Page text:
"As the saying goes people eat with their eyes first. I believe the same is true with a wine. When a wine is presented to a table or approached by a retail customer on a shelf. The image or statement of the producer/wine is made instantly. The package is more important now than it was 20 or 30 years ago when most U.S. labels were "homages" to their European cousins.
"[As for specifics], avoid blue. Look at your label in a dark room. Bright room. Stick it in the middle of your Competitors on a wine shelf and make it EASY for EVERYONE to pronounce."
"I like to think what's in the bottle is what counts most. It's like marketing and PR...I think it can get people to try it once, but then it's up to the wine. That doesn't mean I don't think the label's important. Like the names I give the wines, I believe it needs to have an organic basis, have meaning. I wanted my label to say a number of things (whether people get it or not); individually crafted, from Cochise County and Arizona, suggesting Rhone style, and be a little playful too. And of course be appealing. If a wine's not mass produced I like that it suggests who made the wine and where it's from.
"...If you put a cat or a dog on the label people will buy it. Pretty much a reason to avoid it, although that's no evidence it's not a good wine obviously. Ditto names. 'Bitch' gets bought like crazy. But I don't see anything wrong with an arresting name or label. I just prefer mine to have meaning.
"Do something that means something to you and maybe communicates something to people who see it...after all, that's what it's for. It's called Authenticity. Do it right and it will work for years on all sorts of levels. You've already started right with the name."
"Develop a design that reflects your personality or the character of the wine. As far as design elements, the logo should be easily readable or identifiable even from a slight distance. Have fun with it!"
"A label must represent the things that are most important to a winery, a family and a vineyard. Bright colors and pictures of the "estate in the distance" aren't enough these days to grab someone's attention. I think people crave unique and informative labels as much as they desire quality in the bottle, they are codependent and ever entwined."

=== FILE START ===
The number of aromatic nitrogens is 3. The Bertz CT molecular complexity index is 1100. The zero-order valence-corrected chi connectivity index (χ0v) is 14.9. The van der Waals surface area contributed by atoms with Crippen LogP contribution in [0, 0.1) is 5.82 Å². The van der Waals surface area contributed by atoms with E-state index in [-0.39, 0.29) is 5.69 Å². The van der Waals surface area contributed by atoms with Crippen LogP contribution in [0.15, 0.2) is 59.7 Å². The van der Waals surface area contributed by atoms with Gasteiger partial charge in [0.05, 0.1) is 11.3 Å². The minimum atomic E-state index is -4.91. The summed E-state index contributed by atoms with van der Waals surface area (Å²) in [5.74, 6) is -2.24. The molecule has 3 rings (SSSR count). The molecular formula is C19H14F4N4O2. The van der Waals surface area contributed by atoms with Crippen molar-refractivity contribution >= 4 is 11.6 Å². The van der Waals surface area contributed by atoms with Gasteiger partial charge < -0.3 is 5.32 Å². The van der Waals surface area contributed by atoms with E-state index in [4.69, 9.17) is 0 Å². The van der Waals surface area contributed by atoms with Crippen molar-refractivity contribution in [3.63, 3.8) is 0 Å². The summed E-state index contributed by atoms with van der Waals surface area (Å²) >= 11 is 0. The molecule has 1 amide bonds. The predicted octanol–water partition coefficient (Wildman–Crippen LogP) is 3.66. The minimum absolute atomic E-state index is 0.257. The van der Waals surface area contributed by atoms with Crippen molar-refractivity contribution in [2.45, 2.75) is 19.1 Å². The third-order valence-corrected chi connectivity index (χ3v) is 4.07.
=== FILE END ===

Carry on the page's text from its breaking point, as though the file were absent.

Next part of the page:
"Make it personal. A boutique small batch of wine should appear and feel intimate to the winemaker!"
"In Arizona, I think that especially once you pass $20 the label is less important. If people aren't familiar with the wine they are buying based on a recommendation or out of curiosity - in which case information on the label becomes key... more so than design.
"[The label] "should be attractive & well designed... people will discount a wine with an unprofessional label from Arizona faster than the Millennium Falcon can make the jump to lightspeed. Resist the urge to make the tiny canvas that is the label on a wine bottle the place to express your inner VanGogh... if a 3x4 format was the ideal size for showing great works of art, we'd see way more tiny paintings than we do." Thanks for the good advice, my friends. So now it's time to design the label with these last words from Todd Bostock:
"All labels that will be sold outside of Arizona fall into the realm of interstate commerce, which the Feds can regulate. The label will be submitted to the TTB (Alcohol & Tobacco Tax & Trade Bureau). If you submit the label online the approval can go pretty quickly, as long as you are familiar with the rules.
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SHOW ME HOW
"...They are checking to ensure there isn't anything too titillating on there, no outrageous claims about what the product can or will do for you, that the label isn't misleading in any way & that all of the required stuff, alcohol, government warning, producer's statement is there. Leave out a comma in the Government Warning, make the alcohol font too small -- and your label will bounce."
For now, every label is an inspiration. I am collecting a number of labels that tickle my fancy. Mr. Ty Largo will then work his magic and design it for me.
Tata, Until next time!